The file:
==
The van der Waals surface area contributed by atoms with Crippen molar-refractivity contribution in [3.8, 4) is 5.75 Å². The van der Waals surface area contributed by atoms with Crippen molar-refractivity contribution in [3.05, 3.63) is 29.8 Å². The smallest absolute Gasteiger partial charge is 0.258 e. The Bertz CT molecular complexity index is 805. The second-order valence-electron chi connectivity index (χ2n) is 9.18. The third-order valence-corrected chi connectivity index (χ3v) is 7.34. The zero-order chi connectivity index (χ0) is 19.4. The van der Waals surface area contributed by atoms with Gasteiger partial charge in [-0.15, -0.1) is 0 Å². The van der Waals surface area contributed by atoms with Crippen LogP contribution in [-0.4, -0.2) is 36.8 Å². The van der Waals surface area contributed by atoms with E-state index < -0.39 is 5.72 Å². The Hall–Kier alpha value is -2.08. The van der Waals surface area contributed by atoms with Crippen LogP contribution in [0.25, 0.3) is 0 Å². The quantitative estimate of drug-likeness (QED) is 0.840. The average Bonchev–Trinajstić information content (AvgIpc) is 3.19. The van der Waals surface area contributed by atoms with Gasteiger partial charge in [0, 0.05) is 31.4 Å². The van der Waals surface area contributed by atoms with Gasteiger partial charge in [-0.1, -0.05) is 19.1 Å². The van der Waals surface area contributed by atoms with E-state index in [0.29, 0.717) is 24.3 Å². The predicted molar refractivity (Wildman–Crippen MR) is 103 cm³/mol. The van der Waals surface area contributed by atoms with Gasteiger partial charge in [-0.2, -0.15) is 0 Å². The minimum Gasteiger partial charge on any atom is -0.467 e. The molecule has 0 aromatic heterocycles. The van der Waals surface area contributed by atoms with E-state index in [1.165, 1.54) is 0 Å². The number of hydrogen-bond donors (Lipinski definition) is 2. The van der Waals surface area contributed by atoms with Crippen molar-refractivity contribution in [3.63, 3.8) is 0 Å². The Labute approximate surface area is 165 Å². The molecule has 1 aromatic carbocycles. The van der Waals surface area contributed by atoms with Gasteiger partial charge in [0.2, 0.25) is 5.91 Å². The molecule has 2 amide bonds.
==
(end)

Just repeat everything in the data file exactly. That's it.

The van der Waals surface area contributed by atoms with Crippen molar-refractivity contribution in [3.8, 4) is 5.75 Å². The van der Waals surface area contributed by atoms with Crippen molar-refractivity contribution in [3.05, 3.63) is 29.8 Å². The smallest absolute Gasteiger partial charge is 0.258 e. The Bertz CT molecular complexity index is 805. The second-order valence-electron chi connectivity index (χ2n) is 9.18. The third-order valence-corrected chi connectivity index (χ3v) is 7.34. The zero-order chi connectivity index (χ0) is 19.4. The van der Waals surface area contributed by atoms with Gasteiger partial charge in [-0.15, -0.1) is 0 Å². The van der Waals surface area contributed by atoms with Crippen LogP contribution in [-0.4, -0.2) is 36.8 Å². The van der Waals surface area contributed by atoms with E-state index < -0.39 is 5.72 Å². The Hall–Kier alpha value is -2.08. The van der Waals surface area contributed by atoms with Crippen LogP contribution in [0.25, 0.3) is 0 Å². The quantitative estimate of drug-likeness (QED) is 0.840. The average Bonchev–Trinajstić information content (AvgIpc) is 3.19. The van der Waals surface area contributed by atoms with Gasteiger partial charge in [0, 0.05) is 31.4 Å². The van der Waals surface area contributed by atoms with Gasteiger partial charge in [-0.1, -0.05) is 19.1 Å². The van der Waals surface area contributed by atoms with E-state index in [0.29, 0.717) is 24.3 Å². The predicted molar refractivity (Wildman–Crippen MR) is 103 cm³/mol. The van der Waals surface area contributed by atoms with Gasteiger partial charge in [-0.2, -0.15) is 0 Å². The minimum Gasteiger partial charge on any atom is -0.467 e. The molecule has 0 aromatic heterocycles. The van der Waals surface area contributed by atoms with E-state index in [1.165, 1.54) is 0 Å². The number of hydrogen-bond donors (Lipinski definition) is 2. The van der Waals surface area contributed by atoms with Crippen molar-refractivity contribution in [3.63, 3.8) is 0 Å². The Labute approximate surface area is 165 Å². The molecule has 1 aromatic carbocycles. The van der Waals surface area contributed by atoms with Gasteiger partial charge in [0.2, 0.25) is 5.91 Å². The molecule has 2 amide bonds.